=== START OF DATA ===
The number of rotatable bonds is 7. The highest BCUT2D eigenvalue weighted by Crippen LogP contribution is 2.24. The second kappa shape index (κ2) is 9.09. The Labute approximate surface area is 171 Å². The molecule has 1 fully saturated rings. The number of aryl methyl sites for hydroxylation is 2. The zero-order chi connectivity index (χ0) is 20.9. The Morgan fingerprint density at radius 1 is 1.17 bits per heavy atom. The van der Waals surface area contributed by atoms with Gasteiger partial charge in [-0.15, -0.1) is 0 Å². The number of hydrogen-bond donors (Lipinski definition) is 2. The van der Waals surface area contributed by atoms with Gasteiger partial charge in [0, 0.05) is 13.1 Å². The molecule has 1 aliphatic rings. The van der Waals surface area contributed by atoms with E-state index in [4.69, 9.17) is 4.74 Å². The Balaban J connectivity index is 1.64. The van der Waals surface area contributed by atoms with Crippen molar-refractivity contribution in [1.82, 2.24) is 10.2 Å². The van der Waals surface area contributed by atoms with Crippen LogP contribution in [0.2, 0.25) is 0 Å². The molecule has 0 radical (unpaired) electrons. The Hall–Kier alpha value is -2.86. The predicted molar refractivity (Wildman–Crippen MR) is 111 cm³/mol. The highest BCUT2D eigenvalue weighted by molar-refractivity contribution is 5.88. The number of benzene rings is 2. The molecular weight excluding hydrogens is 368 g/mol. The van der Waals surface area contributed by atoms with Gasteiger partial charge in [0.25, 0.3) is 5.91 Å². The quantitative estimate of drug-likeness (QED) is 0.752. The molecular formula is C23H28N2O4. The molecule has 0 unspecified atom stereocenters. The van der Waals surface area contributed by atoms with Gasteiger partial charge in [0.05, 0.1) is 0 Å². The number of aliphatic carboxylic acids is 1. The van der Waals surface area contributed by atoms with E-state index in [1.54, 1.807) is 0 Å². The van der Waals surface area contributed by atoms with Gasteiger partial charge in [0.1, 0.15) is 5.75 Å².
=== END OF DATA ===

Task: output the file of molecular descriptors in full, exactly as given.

The number of rotatable bonds is 7. The highest BCUT2D eigenvalue weighted by Crippen LogP contribution is 2.24. The second kappa shape index (κ2) is 9.09. The Labute approximate surface area is 171 Å². The molecule has 1 fully saturated rings. The number of aryl methyl sites for hydroxylation is 2. The zero-order chi connectivity index (χ0) is 20.9. The Morgan fingerprint density at radius 1 is 1.17 bits per heavy atom. The van der Waals surface area contributed by atoms with Gasteiger partial charge in [-0.15, -0.1) is 0 Å². The number of hydrogen-bond donors (Lipinski definition) is 2. The van der Waals surface area contributed by atoms with Gasteiger partial charge in [0, 0.05) is 13.1 Å². The molecule has 1 aliphatic rings. The van der Waals surface area contributed by atoms with E-state index in [4.69, 9.17) is 4.74 Å². The Balaban J connectivity index is 1.64. The van der Waals surface area contributed by atoms with Crippen molar-refractivity contribution in [1.82, 2.24) is 10.2 Å². The van der Waals surface area contributed by atoms with Crippen LogP contribution in [0.2, 0.25) is 0 Å². The molecule has 0 radical (unpaired) electrons. The Hall–Kier alpha value is -2.86. The predicted molar refractivity (Wildman–Crippen MR) is 111 cm³/mol. The highest BCUT2D eigenvalue weighted by molar-refractivity contribution is 5.88. The number of benzene rings is 2. The molecular weight excluding hydrogens is 368 g/mol. The van der Waals surface area contributed by atoms with Gasteiger partial charge in [0.25, 0.3) is 5.91 Å². The quantitative estimate of drug-likeness (QED) is 0.752. The molecular formula is C23H28N2O4. The molecule has 0 unspecified atom stereocenters. The van der Waals surface area contributed by atoms with Gasteiger partial charge in [0.05, 0.1) is 0 Å². The number of aliphatic carboxylic acids is 1. The van der Waals surface area contributed by atoms with E-state index in [1.54, 1.807) is 0 Å². The van der Waals surface area contributed by atoms with Gasteiger partial charge in [0.1, 0.15) is 5.75 Å².